Roma President James Pallotta helped found "Football Cares" in an attempt to unite as many football fans and clubs as possible in an effort to help refugees. It has been met with tremendous support, so far, with teams such as Italy's own Inter Milan and MLS's Los Angeles Galaxy joining the effort.

Barcelona and Atletico Madrid donated a signed shirt for a charity auction, while prompting clubs and fans to join in to help. Real Madrid did their part, donating a million euros and using their considerable influence to take the issue up further. The club stated:

"The president of Real Madrid, Florentino Pérez, spoke (on Friday) by phone with the president of the government, Mariano Rajoy. The pair talked about this contribution and other measures that the club will put in place in order to collaborate with the care of refugees that arrive in Spain."

Porto lobbied and succeeded in convincing UEFA and other Champions League clubs to donate one euro of every match ticket from the continental competition to refugee charities.

Not all have been so moved. The hesitance of the English clubs to respond in the same way as their counterparts reflects the country’s leeriness of immigration. Arsenal, who have longed worked with refugees in partnership with "Save The Children" sent consignment boxes and are developing initiatives to help displaced children in refugee camps. Beyond that, the clubs have kept a low profile, replying to inquiry with statements attesting to their known charitable nature and desire to keep an eye on the proceedings.

That brings us to the reason for that inaction and the main argument of dissenters: Don't politicize football. Politics are inherently divisive, football is meant to be an escape from it and the rest of world's chaos.

But what is meant to be, hardly ever is. To believe in the separation of football and politics is to think that human beings can banish parts of their identity for the sport. Football is naturally political because people are political. Aside from the flagrant fact that many football clubs have political backgrounds -- like Barcelona supporting the Catalan independence -- to think that this divide is possible is to live in delusion.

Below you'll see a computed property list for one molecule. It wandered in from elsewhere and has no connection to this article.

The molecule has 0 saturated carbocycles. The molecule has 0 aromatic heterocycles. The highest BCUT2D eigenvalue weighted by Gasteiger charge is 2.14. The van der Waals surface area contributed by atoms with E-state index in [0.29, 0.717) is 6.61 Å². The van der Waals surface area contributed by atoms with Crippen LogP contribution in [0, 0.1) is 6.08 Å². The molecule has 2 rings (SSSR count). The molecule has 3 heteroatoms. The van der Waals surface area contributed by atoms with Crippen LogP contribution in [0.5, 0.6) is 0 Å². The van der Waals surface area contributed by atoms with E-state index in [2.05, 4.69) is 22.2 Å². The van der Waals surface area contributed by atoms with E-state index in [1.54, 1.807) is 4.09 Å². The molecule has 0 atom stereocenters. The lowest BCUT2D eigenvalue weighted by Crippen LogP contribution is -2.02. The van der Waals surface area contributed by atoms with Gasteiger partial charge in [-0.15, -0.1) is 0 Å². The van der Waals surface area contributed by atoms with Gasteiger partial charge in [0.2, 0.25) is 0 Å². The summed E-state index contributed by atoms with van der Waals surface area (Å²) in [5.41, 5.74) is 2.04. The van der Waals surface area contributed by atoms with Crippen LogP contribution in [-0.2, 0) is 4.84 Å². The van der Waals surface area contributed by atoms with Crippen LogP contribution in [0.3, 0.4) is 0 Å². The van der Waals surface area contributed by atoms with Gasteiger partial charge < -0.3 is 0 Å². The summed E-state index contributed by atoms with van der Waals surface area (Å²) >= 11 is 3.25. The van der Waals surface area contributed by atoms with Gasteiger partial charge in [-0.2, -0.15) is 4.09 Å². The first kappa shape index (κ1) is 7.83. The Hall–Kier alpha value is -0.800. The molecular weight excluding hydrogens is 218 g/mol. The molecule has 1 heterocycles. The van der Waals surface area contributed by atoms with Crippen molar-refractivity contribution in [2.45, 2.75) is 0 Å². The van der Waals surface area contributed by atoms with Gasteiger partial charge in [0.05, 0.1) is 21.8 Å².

We are bound by the laws and policies of those who govern us, from the regulation of the foods that we eat to the taxes on the football tickets and merchandise that we buy. Members of FIFA are on the verge of being prosecuted by governmental bodies for football crimes. The TV deals, the stadium licenses, the contracts are all overseen by political entities and it is of course by political hands that the favelas and villages are razed for World Cups. Football does not exist outside of that, no matter how much it tries to convince itself otherwise.

And so, the inaction of many of the English clubs is a political act in itself.

If we are, of course, to accept that football is the world's game, the one supposedly meant to unite, then how could it not care? It's tempting to say that football should care because many of its stars are children of refugees or refugees themselves. West Brom captain Saido Berahino lost his father in the Burundian Civil War and had to flee by himself, at the age of 10, to England to reunite with his mother and siblings who had already been granted asylum.

Germany's national team is largely composed of children of immigrants or players that were immigrants themselves. Celtic was founded by refugees. But if we argue that, then we affirm a talent quest. Arguing that aid should be administered because some of the refugees may become stars in the future opens the gates to discrimination. It says that their chance at life is entirely dependent on whatever talent they might have ... and their ability to maximize it.

What, then, is the social responsibility that the football community has to those in need?

The answer then simply seems to be the one given by the clubs and associations that have come out to aid: You help because you can. You help because you know the value of a life and all its experiences. This humanitarianism is a testament to the sport's true power.

Football does indeed unite when it's allowed to. Germany was the most welcoming of all European countries, so were her football teams. And inversely, the behavior of the English teams mirrored that of the mother country. So many clubs and leagues have a tangible and critical effect on the lives of these refugees, a reminder that the sport is not isolated from the real world as we like to think.

These teams are an extension of wills greater than them, working to alleviate some of the suffering of those fleeing a great evil. Or else they are just football clubs.